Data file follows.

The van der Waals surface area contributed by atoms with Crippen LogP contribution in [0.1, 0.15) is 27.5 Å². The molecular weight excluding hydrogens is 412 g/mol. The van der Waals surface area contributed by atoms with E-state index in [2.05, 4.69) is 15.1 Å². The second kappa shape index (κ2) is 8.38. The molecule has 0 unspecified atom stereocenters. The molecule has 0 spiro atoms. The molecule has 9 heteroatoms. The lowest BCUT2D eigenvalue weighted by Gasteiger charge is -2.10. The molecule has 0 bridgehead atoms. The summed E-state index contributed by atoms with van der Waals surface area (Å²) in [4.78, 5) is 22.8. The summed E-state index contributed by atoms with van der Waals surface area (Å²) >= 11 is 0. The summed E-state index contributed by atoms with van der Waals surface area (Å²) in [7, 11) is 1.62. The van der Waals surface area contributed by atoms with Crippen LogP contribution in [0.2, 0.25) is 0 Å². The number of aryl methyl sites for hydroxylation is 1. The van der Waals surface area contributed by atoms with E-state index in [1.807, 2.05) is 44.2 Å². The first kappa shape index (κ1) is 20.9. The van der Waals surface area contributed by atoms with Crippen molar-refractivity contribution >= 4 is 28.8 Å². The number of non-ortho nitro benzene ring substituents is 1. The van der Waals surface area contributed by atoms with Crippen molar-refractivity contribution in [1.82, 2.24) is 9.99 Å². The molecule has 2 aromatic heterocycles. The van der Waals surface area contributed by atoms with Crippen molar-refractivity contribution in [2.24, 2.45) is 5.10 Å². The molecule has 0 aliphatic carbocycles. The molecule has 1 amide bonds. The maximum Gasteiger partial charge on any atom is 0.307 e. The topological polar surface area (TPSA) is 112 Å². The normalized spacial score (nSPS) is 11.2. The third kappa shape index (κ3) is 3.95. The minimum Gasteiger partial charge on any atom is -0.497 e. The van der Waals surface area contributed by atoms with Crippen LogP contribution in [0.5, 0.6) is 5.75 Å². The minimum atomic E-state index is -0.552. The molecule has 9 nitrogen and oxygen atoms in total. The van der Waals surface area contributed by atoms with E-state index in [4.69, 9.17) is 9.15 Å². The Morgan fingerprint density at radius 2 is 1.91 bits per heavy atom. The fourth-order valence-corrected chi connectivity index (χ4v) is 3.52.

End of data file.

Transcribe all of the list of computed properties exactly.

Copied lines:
The van der Waals surface area contributed by atoms with Crippen LogP contribution in [0.1, 0.15) is 27.5 Å². The molecular weight excluding hydrogens is 412 g/mol. The van der Waals surface area contributed by atoms with E-state index in [2.05, 4.69) is 15.1 Å². The second kappa shape index (κ2) is 8.38. The molecule has 0 unspecified atom stereocenters. The molecule has 0 spiro atoms. The molecule has 9 heteroatoms. The lowest BCUT2D eigenvalue weighted by Gasteiger charge is -2.10. The molecule has 0 bridgehead atoms. The summed E-state index contributed by atoms with van der Waals surface area (Å²) in [4.78, 5) is 22.8. The summed E-state index contributed by atoms with van der Waals surface area (Å²) >= 11 is 0. The summed E-state index contributed by atoms with van der Waals surface area (Å²) in [7, 11) is 1.62. The van der Waals surface area contributed by atoms with Crippen LogP contribution in [0.2, 0.25) is 0 Å². The number of aryl methyl sites for hydroxylation is 1. The van der Waals surface area contributed by atoms with E-state index in [1.807, 2.05) is 44.2 Å². The first kappa shape index (κ1) is 20.9. The van der Waals surface area contributed by atoms with Crippen molar-refractivity contribution >= 4 is 28.8 Å². The number of non-ortho nitro benzene ring substituents is 1. The van der Waals surface area contributed by atoms with Crippen molar-refractivity contribution in [1.82, 2.24) is 9.99 Å². The molecule has 2 aromatic heterocycles. The van der Waals surface area contributed by atoms with Crippen molar-refractivity contribution in [2.24, 2.45) is 5.10 Å². The molecule has 0 aliphatic carbocycles. The molecule has 1 amide bonds. The maximum Gasteiger partial charge on any atom is 0.307 e. The topological polar surface area (TPSA) is 112 Å². The normalized spacial score (nSPS) is 11.2. The third kappa shape index (κ3) is 3.95. The minimum Gasteiger partial charge on any atom is -0.497 e. The van der Waals surface area contributed by atoms with Crippen LogP contribution in [0.5, 0.6) is 5.75 Å². The minimum atomic E-state index is -0.552. The molecule has 9 nitrogen and oxygen atoms in total. The van der Waals surface area contributed by atoms with E-state index in [4.69, 9.17) is 9.15 Å². The Morgan fingerprint density at radius 2 is 1.91 bits per heavy atom. The fourth-order valence-corrected chi connectivity index (χ4v) is 3.52.